Guanciale. Jowl bacon. Pig candy.
I can’t remember the first time I had this magnificent pork product from Italy, but it was probably in some pasta carbonara I had back home in New Jersey; carbonara should, traditionally, be made with guanciale, not bacon. Ditto for spaghetti all’amatricana – both are dishes from Rome and its environs. Guanciale is a Roman invention.
I’ve made guanciale a bunch of times, and I’ve referred to it on this blog for years, but I’d never written down my recipe. Until now. Keys to making guanciale are salt, humidity and time. I also use Instacure No. 2, which has nitrates and nitrites, for added safety; you can buy Instacure online from Butcher & Packer. If you have a thing against using them, skip it.
The longer you cure the jowls in the fridge, the longer the guanciale will keep — but the saltier it will get. And the better control over humidity you have, the longer you can cure the jowl, and the longer you can cure the jowl, the better it will be: You want that cured pork funkiness that all good dry-aged meats have.
My curing fridge set-up is this: An old refrigerator connected to a temperature regulator, which lets me control the temperature where the meat is hanging; you can buy these at homebrew shops. You will also, in most cases, need a humidifier to keep the air moist in the fridge. I have one connected to a humidity regular (available online) so I can ratchet the humidity down, week by week, from 85-90 percent down to 55 percent. A general rule is you want the air to be about 5 percent drier than the interior of the meat. So start at 90 percent for the first couple days, then ratchet down 5 percent a week until you get to 55-60 percent, then hold it there. So in short, you will need:
- A fridge, basement or other cool, dark place to hang your cured meat
- A way to control temperature, either in a permanently cool basement or with a temperature regulator
- A way to control humidity, either a humidifier, or, in some places, a dehumidifier. If you can control humidity in 5 percent increments, you can make a better product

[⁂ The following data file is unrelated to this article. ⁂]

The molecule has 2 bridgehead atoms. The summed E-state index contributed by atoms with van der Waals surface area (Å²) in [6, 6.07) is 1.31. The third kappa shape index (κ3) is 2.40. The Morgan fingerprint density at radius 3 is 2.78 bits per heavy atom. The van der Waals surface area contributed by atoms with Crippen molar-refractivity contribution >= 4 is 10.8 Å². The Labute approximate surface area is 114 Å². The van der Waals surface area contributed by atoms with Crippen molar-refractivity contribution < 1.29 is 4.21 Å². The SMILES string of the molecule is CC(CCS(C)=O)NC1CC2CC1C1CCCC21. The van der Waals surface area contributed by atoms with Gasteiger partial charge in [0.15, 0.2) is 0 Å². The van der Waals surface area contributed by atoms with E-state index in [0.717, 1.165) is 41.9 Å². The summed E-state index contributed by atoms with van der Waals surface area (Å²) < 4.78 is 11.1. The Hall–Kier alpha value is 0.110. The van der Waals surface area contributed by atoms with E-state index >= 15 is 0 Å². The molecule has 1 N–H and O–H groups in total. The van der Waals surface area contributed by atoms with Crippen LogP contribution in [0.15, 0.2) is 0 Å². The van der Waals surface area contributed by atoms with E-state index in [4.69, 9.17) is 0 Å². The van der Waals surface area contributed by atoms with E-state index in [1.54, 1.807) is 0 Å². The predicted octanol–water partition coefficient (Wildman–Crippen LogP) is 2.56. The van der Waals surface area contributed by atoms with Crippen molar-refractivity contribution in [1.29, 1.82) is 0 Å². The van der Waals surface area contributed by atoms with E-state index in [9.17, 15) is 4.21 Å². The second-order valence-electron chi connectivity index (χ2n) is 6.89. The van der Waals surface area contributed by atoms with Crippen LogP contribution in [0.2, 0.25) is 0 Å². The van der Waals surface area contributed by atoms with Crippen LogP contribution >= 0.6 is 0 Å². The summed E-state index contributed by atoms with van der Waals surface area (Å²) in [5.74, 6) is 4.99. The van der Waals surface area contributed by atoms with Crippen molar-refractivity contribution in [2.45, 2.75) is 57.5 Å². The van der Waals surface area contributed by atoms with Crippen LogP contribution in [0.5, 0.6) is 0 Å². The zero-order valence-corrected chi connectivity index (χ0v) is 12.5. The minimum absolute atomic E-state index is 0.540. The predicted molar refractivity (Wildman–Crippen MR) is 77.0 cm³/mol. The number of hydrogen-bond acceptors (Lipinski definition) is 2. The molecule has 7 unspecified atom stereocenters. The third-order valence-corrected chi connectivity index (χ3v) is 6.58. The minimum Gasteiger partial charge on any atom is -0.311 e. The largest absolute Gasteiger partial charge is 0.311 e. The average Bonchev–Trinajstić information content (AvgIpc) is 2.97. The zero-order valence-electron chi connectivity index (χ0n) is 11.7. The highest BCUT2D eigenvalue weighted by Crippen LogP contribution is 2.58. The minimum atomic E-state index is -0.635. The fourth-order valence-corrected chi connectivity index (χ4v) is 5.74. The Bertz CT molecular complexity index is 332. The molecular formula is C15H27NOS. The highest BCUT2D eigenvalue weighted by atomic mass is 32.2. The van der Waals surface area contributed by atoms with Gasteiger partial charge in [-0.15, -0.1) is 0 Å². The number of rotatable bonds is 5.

Guanciale, as with most cured meats, requires time to be really good. I started by curing mine for only 3-4 weeks, but now I prefer 12-16 weeks. The depth of flavor in a longer-cured guanciale is markedly better than one cured for a shorter period. You could go longer than 16 weeks, if you’d like.
Why bother making jowl bacon when you can make regular belly bacon? Because jowls work harder. They did an awful lot of chewing when Mr. Piggy was alive and any muscle that works hard tastes better, in this case, porkier. Guanciale, especially long-cured guanciale, will have a stronger, more pronounced flavor, than regular pancetta or bacon.
How do you use guanciale, which, by the way, is pronounced gwan-chee-AHL-ay? I prefer it in chunks with beans or pasta, or sliced thin as an antipasto or as part of a charcuterie plate. And yes, you can fry it up like bacon, but it will be so dry you will need to put a little water in the pan first to let some fat render; this prevents the meat from burning.
This is a reasonably easy way to get into cured meats. the process itself is not hard, although it takes time and a cool place to hang the meat. Probably the hardest part about making guanciale is finding a good hog jowl. Breeding matters here, and you really want jowls from a heritage breed pig, like a Berkshire, Duroc and the like. If you can get you hands on a Mangalitsa hog jowl you will have the thickest, fattiest guanciale in the world. It’s awesome. Farmer’s markets often have artisanal hog farmers selling their wares, so look them up.
Makes 1 large jowl.
Prep Time: 90 days
Cook Time: n/a
- 1 large hog jowl, skin on
- 1 teaspoon Instacure No. 2
- 1/2 cup kosher salt
- 1/3 cup sugar
- 1 tablespoon garlic powder
- 1 tablespoon crushed black pepper
- 2 teaspoons dried thyme
- 1 teaspoon ground allspice
- 5-6 bay leaves crushed
- Mix all the cure ingredients together and pack the jowl with it. Massage the cure into the meat and fat. Put the jowl into a container (plastic, glass, ceramic, stainless steel) that just barely holds it, and toss in any remaining cure. Cover the container and put in the fridge for 7-10 days. Turn the jowl over once a day.
- When the meat has stiffened up at the thickest part, usually 7-8 days, rinse off the cure (you can leave a little on, but get most off), and pat the jowl dry. Put on a rack in a drafty place for several hours.
- Poke a hole through the skin on a corner of the jowl and tie string to it. Hang the jowl in a cool, moist place (50-60 degrees and at least 55 percent humidity, but see above for more curing instructions) for at least 3 weeks before eating. To store, cut into large chunks and vacuum seal or cover with plastic wrap and butcher paper before freezing. Guanciale will last, well-wrapped, in the fridge for several months.
RECIPES WITH GUANCIALE